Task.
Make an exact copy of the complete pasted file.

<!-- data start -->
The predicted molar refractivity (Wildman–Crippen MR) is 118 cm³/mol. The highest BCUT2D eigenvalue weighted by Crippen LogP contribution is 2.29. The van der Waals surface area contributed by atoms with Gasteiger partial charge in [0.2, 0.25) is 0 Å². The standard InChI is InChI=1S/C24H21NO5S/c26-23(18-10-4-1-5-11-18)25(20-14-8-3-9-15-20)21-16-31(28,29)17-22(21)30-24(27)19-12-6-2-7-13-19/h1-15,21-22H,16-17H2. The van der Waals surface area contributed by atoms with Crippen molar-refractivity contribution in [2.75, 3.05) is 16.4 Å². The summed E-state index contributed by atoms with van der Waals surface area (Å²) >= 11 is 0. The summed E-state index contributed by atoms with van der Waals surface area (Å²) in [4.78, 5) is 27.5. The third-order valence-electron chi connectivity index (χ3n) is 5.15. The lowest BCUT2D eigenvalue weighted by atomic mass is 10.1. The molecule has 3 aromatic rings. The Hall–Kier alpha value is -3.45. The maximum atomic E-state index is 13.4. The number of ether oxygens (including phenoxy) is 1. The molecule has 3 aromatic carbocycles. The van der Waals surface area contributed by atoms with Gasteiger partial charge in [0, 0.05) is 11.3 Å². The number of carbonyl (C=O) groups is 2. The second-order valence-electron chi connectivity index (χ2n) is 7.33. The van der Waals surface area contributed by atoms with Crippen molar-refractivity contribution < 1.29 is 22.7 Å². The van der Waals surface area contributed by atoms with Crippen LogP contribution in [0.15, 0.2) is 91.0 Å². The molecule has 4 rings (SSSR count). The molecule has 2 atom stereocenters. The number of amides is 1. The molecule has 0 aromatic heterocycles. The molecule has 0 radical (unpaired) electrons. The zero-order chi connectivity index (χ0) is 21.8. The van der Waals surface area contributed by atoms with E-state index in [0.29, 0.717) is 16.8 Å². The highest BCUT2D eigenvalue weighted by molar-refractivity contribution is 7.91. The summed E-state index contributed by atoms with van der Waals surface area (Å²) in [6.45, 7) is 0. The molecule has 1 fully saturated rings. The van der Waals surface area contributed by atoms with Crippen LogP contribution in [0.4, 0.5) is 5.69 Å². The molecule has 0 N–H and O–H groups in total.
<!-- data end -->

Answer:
The predicted molar refractivity (Wildman–Crippen MR) is 118 cm³/mol. The highest BCUT2D eigenvalue weighted by Crippen LogP contribution is 2.29. The van der Waals surface area contributed by atoms with Gasteiger partial charge in [0.2, 0.25) is 0 Å². The standard InChI is InChI=1S/C24H21NO5S/c26-23(18-10-4-1-5-11-18)25(20-14-8-3-9-15-20)21-16-31(28,29)17-22(21)30-24(27)19-12-6-2-7-13-19/h1-15,21-22H,16-17H2. The van der Waals surface area contributed by atoms with Crippen molar-refractivity contribution in [2.75, 3.05) is 16.4 Å². The summed E-state index contributed by atoms with van der Waals surface area (Å²) >= 11 is 0. The summed E-state index contributed by atoms with van der Waals surface area (Å²) in [4.78, 5) is 27.5. The third-order valence-electron chi connectivity index (χ3n) is 5.15. The lowest BCUT2D eigenvalue weighted by atomic mass is 10.1. The molecule has 3 aromatic rings. The Hall–Kier alpha value is -3.45. The maximum atomic E-state index is 13.4. The number of ether oxygens (including phenoxy) is 1. The molecule has 3 aromatic carbocycles. The van der Waals surface area contributed by atoms with Gasteiger partial charge in [0, 0.05) is 11.3 Å². The number of carbonyl (C=O) groups is 2. The second-order valence-electron chi connectivity index (χ2n) is 7.33. The van der Waals surface area contributed by atoms with Crippen molar-refractivity contribution < 1.29 is 22.7 Å². The van der Waals surface area contributed by atoms with Crippen LogP contribution in [0.15, 0.2) is 91.0 Å². The molecule has 4 rings (SSSR count). The molecule has 2 atom stereocenters. The number of amides is 1. The molecule has 0 aromatic heterocycles. The molecule has 0 radical (unpaired) electrons. The zero-order chi connectivity index (χ0) is 21.8. The van der Waals surface area contributed by atoms with E-state index in [0.29, 0.717) is 16.8 Å². The highest BCUT2D eigenvalue weighted by molar-refractivity contribution is 7.91. The summed E-state index contributed by atoms with van der Waals surface area (Å²) in [6.45, 7) is 0. The molecule has 1 fully saturated rings. The van der Waals surface area contributed by atoms with Crippen LogP contribution in [0.4, 0.5) is 5.69 Å². The molecule has 0 N–H and O–H groups in total.